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  • Pork....greatest food ever?

    A couple of observations first.

    We have a whole thread about people increasing the bacon in their diet seeing improvement in their health. Several traditional societies made it THE primary source of fat and protein (of particular not is the traditional Okinawans and Celts). Pig/Boar has very similar internal anatomy, omnivore, and such as to that of humans.....like - like? I personally LOVE the stuff and when you slow cook some good ribs I feel you likely benefit from a combo shot of the meat AND the bone since its cooked low and slow for so long.

    The nay sayers: High O6 and.....I'm not sure if there is an and. I'm currently convinced that naturally occurring O6 can be as anti-inflammatory as O3. The effect of almonds on inflammation and oxidati... [Eur J Nutr. 2012] - PubMed - NCBI I know not about pork, but nuts seem to have the same stigma.

    I feel like we are all leaning toward other ruminants as the optimal meat and demonization of pork to an extent. What do you think? Good enough evidence to limit pork or should we actually be seeking it out?
    Last edited by Neckhammer; 09-22-2012, 05:18 PM.

  • #2
    I love pork. I think balance is the key. If you are limiting your intake of 06 by cooking in optimal fats and not eating out frequently and are including fish regularly in your diet, then I see no problem with including pork (and chicken) as mainstays of your diet.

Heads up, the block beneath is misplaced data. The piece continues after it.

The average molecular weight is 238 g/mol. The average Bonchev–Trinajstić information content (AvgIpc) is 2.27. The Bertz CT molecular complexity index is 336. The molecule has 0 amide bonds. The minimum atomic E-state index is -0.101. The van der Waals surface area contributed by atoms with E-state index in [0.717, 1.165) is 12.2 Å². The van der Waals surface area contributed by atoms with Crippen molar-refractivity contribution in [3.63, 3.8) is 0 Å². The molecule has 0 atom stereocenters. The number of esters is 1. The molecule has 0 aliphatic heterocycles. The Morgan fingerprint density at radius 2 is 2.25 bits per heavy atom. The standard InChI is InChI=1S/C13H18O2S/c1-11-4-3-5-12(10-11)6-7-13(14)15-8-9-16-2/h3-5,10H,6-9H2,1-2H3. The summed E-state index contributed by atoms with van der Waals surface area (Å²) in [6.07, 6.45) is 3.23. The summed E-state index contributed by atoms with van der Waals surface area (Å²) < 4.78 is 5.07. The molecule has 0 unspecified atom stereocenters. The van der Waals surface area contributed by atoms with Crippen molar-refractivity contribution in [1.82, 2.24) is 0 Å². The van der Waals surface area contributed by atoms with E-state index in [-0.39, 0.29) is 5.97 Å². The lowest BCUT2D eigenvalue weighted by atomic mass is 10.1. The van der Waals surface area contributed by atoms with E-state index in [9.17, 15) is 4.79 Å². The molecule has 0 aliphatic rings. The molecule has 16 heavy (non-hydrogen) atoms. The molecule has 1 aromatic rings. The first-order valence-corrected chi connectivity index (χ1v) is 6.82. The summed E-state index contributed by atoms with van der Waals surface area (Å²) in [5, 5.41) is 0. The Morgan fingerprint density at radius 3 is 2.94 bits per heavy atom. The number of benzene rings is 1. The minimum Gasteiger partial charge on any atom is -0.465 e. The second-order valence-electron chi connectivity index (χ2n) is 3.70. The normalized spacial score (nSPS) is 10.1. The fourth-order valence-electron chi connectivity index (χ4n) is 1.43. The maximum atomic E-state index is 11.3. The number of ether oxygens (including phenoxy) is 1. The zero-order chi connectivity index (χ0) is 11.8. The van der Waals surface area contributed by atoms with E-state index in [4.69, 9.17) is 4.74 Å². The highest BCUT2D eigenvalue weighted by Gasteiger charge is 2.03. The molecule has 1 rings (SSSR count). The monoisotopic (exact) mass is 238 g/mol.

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    • #3
      Interesting. Growing up in the 1950s and 1960s, we had friends with a farm and always bought half a steer and and half a hog from them each year. Good meat. I'm quite partial to country style ribs, slow roasted and dripping with rendered fat.

      Wild hogs are now a pest in Texas, freely hunted. I'm hoping my brother takes an opportunity this year - I'll pay for the butchering, if he gets me an otherwise free, pastured hog!

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      • #4
        Originally posted by Annlee View Post
        Wild hogs are now a pest in Texas, freely hunted. I'm hoping my brother takes an opportunity this year - I'll pay for the butchering, if he gets me an otherwise free, pastured hog!
        That sounds so awesome! I'm considering a move.....

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        • #5